Atkins Nutritionals Files for Bankruptcy
MELISSA BLOCK, host:
This is ALL THINGS CONSIDERED from NPR News. I'm Melissa Block.
MICHELE NORRIS, host:
And I'm Michele Norris, with confirmation that the Atkins diet craze is so over. Yesterday, Atkins Nutritionals, the company that did more than any other to promote the low-carb diet, filed for bankruptcy in New York. At its peak in 2003, nearly 10 percent of Americans said they were either on the Atkins diet or had tried it. NPR's Jack Speer reports that the phenomenon was strong enough to bankrupt several bread and pasta makers and attract the interest of Wall Street investment bankers.
JACK SPEER reporting:
John Rutherford, managing partner at the investment firm Parthenon Capital, probably wishes he'd never heard of the Atkins diet.
Mr. JOHN RUTHERFORD (Managing Partner, Parthenon Capital): I have never seen a situation that looked so compelling as a business proposition at the beginning that changed so rapidly.
SPEER: Parthenon, along with Goldman Sachs, became majority stakeholders in Atkins Nutritionals just as the low-carb trend was taking off, investing at least $400 million in the company according to published reports. Rutherford says Atkins was enjoying the type of success most fledgling firms only dream about, with revenues doubling and tripling from one quarter to the next.
Mr. RUTHERFORD: Anytime you'd turn on the television or the radio or open a newspaper, you just couldn't help but see articles every day on low-carb and always talking about Atkins, because it was sort of the very definition of low-carb.
SPEER: Atkins was branching out quickly. It signed deals with restaurant chains such as TGI Friday's and Subway, and there was talk the privately held company would soon go public.
But then virtually overnight, the company ran into trouble. In 2003, company founder Robert Atkins died after a fall. There were allegations Atkins was seriously overweight at the time of his death. And there was a lawsuit filed by a man who claimed the diet caused his heart disease. But the company's real problem was that many Americans had come to the conclusion that life without bread or pasta was too tough.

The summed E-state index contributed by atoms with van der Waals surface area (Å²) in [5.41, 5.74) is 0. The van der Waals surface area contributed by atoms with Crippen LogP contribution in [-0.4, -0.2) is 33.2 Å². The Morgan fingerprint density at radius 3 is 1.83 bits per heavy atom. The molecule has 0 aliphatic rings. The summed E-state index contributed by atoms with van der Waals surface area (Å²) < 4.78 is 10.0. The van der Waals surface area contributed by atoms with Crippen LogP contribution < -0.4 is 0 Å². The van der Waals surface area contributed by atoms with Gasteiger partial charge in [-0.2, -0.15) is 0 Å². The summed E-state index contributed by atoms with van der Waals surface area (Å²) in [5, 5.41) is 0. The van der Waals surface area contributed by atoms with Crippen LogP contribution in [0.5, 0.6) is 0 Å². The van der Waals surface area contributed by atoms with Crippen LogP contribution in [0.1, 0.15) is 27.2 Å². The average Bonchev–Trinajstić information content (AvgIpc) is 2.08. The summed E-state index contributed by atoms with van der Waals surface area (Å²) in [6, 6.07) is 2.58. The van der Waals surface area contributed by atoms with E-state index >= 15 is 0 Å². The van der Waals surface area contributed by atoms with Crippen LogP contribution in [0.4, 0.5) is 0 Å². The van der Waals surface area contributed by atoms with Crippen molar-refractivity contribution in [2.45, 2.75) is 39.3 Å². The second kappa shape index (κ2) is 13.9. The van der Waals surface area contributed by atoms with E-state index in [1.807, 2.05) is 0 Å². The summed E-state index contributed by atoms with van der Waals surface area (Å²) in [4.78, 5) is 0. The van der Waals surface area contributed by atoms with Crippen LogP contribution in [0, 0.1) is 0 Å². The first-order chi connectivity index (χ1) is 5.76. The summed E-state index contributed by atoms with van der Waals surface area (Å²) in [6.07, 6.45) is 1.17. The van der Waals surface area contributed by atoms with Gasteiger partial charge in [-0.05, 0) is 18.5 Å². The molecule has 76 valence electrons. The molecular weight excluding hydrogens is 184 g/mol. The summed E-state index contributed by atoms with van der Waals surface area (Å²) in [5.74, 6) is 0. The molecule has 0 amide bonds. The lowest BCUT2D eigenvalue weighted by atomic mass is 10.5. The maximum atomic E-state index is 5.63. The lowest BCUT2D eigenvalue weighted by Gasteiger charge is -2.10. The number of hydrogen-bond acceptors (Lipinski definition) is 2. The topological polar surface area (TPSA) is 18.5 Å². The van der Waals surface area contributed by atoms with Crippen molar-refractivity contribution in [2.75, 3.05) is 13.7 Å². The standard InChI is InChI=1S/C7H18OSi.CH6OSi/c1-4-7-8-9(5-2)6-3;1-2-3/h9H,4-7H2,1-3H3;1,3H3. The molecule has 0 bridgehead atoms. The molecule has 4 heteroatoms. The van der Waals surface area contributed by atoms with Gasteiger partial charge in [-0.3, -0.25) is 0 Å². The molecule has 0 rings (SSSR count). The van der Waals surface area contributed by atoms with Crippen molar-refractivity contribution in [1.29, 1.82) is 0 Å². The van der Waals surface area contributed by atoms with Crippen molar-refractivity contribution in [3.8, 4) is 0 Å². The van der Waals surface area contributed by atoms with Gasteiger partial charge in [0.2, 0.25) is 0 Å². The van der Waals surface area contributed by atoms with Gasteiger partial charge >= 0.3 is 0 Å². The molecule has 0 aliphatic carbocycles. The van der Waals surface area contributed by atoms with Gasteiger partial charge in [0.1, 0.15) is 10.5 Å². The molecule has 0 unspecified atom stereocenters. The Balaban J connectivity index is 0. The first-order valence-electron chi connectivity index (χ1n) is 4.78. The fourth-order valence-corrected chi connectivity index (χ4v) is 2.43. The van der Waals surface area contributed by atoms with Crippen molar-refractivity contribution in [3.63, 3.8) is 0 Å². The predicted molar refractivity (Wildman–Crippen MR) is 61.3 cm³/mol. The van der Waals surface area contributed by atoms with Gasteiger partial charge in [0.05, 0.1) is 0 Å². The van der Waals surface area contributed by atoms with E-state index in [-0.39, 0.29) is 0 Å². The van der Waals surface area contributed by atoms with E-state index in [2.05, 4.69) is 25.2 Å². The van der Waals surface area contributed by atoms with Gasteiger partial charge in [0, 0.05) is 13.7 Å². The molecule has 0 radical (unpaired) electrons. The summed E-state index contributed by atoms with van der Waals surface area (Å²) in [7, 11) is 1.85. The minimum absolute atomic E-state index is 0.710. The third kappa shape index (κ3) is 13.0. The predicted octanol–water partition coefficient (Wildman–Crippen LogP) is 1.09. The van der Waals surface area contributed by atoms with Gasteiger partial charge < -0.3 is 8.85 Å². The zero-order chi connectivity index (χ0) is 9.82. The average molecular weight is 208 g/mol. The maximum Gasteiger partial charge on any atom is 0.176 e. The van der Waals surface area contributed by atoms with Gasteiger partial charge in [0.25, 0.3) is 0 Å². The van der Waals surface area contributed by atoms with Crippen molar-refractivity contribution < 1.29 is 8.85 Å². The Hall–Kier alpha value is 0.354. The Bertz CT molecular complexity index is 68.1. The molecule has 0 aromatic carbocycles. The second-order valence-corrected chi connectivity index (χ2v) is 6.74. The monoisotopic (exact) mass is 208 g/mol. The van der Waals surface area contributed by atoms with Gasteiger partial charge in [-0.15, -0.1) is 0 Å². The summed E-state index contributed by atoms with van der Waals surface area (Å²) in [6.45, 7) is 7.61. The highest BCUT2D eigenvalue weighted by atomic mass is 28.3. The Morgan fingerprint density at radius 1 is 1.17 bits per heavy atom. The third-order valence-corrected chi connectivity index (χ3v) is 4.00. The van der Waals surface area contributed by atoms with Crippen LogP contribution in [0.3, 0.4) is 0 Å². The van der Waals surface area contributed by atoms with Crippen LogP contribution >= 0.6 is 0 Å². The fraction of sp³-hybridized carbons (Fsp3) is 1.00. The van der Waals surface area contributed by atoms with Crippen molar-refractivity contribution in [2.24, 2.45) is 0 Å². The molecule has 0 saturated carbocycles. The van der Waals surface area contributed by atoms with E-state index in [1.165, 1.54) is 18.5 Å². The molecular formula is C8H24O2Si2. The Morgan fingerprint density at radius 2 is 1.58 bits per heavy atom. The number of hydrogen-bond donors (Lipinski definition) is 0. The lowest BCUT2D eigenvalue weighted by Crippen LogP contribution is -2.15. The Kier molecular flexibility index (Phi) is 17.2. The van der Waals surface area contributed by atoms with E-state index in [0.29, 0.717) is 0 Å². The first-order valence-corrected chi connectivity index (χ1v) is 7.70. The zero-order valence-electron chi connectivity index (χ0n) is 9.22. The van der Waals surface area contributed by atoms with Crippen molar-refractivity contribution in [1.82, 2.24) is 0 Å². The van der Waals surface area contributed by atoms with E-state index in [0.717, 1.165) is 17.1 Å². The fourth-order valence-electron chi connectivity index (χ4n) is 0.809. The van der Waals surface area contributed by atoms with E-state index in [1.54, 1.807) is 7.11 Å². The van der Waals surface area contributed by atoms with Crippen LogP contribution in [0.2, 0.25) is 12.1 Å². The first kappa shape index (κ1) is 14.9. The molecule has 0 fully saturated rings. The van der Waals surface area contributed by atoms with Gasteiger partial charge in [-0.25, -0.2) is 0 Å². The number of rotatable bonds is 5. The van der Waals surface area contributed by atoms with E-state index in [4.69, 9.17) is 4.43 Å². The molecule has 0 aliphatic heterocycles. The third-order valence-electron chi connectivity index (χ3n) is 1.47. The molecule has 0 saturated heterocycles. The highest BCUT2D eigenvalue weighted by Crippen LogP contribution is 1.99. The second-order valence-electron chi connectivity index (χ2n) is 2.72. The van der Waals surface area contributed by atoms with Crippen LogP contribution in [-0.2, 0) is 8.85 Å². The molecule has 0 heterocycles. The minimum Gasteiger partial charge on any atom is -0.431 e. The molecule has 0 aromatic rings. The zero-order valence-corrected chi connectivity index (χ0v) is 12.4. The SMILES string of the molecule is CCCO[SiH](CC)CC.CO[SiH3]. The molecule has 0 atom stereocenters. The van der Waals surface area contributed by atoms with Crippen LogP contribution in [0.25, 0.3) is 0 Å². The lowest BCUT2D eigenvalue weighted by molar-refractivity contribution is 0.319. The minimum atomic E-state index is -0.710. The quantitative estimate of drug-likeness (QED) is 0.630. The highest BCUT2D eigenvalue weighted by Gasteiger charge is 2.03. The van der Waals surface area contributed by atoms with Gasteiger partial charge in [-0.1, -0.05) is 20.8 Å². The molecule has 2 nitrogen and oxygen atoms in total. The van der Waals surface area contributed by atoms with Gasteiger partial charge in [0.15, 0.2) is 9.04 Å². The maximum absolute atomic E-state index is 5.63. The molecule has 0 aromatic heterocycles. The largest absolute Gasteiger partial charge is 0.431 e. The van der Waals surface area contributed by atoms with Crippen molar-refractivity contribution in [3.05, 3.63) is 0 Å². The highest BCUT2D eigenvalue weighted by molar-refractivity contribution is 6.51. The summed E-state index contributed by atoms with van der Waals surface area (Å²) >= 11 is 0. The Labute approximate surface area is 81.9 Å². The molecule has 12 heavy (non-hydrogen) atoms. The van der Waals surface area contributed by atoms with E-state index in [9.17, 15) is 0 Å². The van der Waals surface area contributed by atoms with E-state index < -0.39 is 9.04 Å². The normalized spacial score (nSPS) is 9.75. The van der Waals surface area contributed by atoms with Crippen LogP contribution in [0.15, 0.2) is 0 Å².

Philip Price(ph) is part-owner of a store in Rockville, Maryland, that features a great variety of low-carb foods as well as some low-sugar products. He says despite the bankruptcy, he still believes in the low-carb concept and he said he hopes the company can bounce back.
Mr. PHILIP PRICE (Merchant): They seemed to get too big. They wanted to get too big too fast, and now they're paying for it. I mean, it's not good. It's not good for us, 'cause it's hard to get products. But luckily, there are a lot of other companies that are also making low-carb products, so we can still keep the customers happy.
SPEER: But Price may have to get used to shrinking demand. Surveys suggest that fewer than half as many Americans are now using a low-carb diet like Atkins for weight control. At a Maryland shopping mall, Ashley Gerber, a nutritionist, couldn't help gloating a bit about the bankruptcy. She says it reinforces what, for her, are some basic truths.
Ms. ASHLEY GERBER (Nutritionist): We just have some unrealistic perspectives on diet. People want a quick fix. They want it to happen overnight, and they want to make it the easiest way possible.
SPEER: The Atkins bankruptcy follows the liquidation of another big low-carb outfit, Keto Foods. Keto once had more than a hundred low-carb products, but closed its doors earlier this year. Parthenon Capital's John Rutherford says the reality never quite lived up to the hype.
Mr. RUTHERFORD: I guess all of that media heat and hype, if you will, led to massive consumer trial of low-carb products. But a lot of consumers having tried it decided it wasn't necessarily right for them. And so, frankly, consumer behavior didn't change all that much.
SPEER: In its filing submitted to the bankruptcy court today, Atkins Nutritionals said lenders will receive equity in the company in exchange for a reduction in debt. The company, which once employed more than 300 people, now has only about 100 workers. Jack Speer, NPR News, Washington.
NPR transcripts are created on a rush deadline by a contractor for NPR, and accuracy and availability may vary. This text may not be in its final form and may be updated or revised in the future. Please be aware that the authoritative record of NPR's programming is the audio.